Islamic institutions must focus on women and children

Syerleena Abdul Rashid

Modified 20 Jul 2017, 3:55 am

COMMENT | The issue of our rights and responsibilities as women in Islam has often been distorted and become a subject of grave misunderstanding. This is partly due to the misinterpretation of Islamic teachings perpetuated by misogyny and patriarchy.

Islamic laws are derived from the Quran, which is often regarded as the words of Allah and the sayings of the Prophet (pbuh) based on his deeds and endorsements. 

However, over the past several years, we have witnessed how certain laws have been upheld with a preference that contradicts basic human rights and common decency.

The recent survey conducted by Sisters in Islam’s (SIS) legal service, Telenisa, sheds some light on the distressing situation currently faced by a number of Muslim women in our country.

According to Telenisa, 47 percent of its clients have sought fasakh (a method of divorce sanctioned in Islam which is initiated by the wife). While some of these causes range from infidelity, lack of communication, polygamy, to substance abuse and so on, the alarming increase in cases that cite domestic violence as a reason for fasakh is extremely worrying.

In 2016, 107 cases were recorded compared with 27 in 2015, citing domestic abuse as one of the main reasons for fasakh. Nevertheless, I applaud these women for standing up – their courage will definitely inspire more victims of abuse to stand up and speak out against violence and mistreatment.

While it is clear that there are certain subjects such as marital rape which have not been clearly defined in Islam, and that victim blaming is uncomfortably pervasive in our society, a majority of survivors of violent abuse opt to remain mum for several reasons.

The ambiguity of our judicial system makes it extremely challenging for women to speak up, but we should never concur defeat and accept this broken system.

The Quran clearly indicates in Surah 30:21 that "Among His Signs is this, that he created for you mates from among yourselves, that they may dwell in tranquillity with them, and He has put love and mercy between your (hearts): Verily in that are signs for those who reflect”. 

This verse reaffirms that marriage is about partnerships based on fairness, respect and mutual understanding.

Additionally, the national survey also highlights the negative impacts of polygamy.

Under the Islamic Family Law (Federal Territory) Act 1984, a husband is required to apply to court before taking another wife, in order to legally ensure that the husband will be able to provide financial and emotional support to his current and future families.

However, because of the existing loopholes and lack of enforcement, many of these men have chosen to disregard this regulation.

According to Telenisa, approximately 44 percent of first wives have had to take an additional job or work overtime to ensure financial stability after their husbands took on extra spouses. This clearly shows that the rights of wives and children are simply not taken into consideration.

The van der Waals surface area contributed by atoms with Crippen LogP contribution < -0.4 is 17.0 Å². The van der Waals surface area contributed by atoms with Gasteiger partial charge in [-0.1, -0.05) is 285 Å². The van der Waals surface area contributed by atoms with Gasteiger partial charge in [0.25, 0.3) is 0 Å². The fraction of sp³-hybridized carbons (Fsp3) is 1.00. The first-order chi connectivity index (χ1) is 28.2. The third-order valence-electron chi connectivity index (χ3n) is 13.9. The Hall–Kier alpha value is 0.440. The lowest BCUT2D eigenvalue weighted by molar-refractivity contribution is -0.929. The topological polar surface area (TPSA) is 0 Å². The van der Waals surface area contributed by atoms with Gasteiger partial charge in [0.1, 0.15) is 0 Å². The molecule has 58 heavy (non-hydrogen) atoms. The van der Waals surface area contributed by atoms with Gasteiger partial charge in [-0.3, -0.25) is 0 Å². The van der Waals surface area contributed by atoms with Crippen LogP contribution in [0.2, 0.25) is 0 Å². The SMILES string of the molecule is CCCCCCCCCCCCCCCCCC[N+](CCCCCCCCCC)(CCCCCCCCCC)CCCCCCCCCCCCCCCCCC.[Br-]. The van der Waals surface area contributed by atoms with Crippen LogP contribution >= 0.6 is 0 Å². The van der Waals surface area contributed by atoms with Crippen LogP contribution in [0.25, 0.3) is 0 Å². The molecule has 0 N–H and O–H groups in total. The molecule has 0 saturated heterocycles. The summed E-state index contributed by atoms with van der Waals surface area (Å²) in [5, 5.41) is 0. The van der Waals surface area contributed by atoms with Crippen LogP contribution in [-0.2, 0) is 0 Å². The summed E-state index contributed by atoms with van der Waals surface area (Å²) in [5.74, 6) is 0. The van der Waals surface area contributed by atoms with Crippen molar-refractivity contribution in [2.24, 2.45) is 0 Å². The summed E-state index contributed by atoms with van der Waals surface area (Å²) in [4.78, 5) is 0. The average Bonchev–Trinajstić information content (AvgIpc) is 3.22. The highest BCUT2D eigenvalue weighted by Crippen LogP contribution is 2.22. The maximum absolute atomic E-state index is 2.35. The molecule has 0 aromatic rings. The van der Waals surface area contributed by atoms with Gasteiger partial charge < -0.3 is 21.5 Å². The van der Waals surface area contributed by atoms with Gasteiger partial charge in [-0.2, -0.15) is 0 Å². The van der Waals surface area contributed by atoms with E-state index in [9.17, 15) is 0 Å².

I must reiterate that approval and consent in marriage is a prerequisite for the validity of marriages under Islam, and I must reaffirm that Islam does not condone injustice, exploitation of the family institution and the mistreatment of women and children.

While there has been a government-sanctioned move to empower syariah courts throughout the country, the issues that are currently being championed and the methods employed may do very little in terms of strengthening family institutions.

The recent amendments made in Kelantan to allow public caning in designated areas within the PAS-led state is evidence of how certain decision-makers favour punishment over preventive measures and are not concerned enough with finding sound solutions.

Historically, these institutions have conveniently placed the onus on women when marital breakdowns occur and blame us for the spread of social ills in our country.

Furthermore, the same institutions have also failed to address valid issues such as domestic violence; protecting children caught in between child custody cases or in abusive families; failure to uphold partial polygamous relationships; incest; and child marriages.

The direction which Malaysia is heading in is a valid cause for concern for any sound-minded Malaysian, irrespective of religious beliefs, but more so for Muslim women and children caught in the middle of this overzealous tug-of-war.

If the government is serious about upholding the sanctity of family institutions and human rights in accordance with Islam, these institutions must prioritise and diligently address issues concerning women and children. Above all, they must exercise impartiality and sound moral judgment when dealing with such cases.

SYERLEENA ABDUL RASHID is DAP Wanita national assistant publicity secretary, Penang DAP assistant publicity secretary, Penang DAP Wanita political education director and Penang Island City Council (MBPP) councillor.

The views expressed here are those of the author/contributor and do not necessarily represent the views of Malaysiakini.

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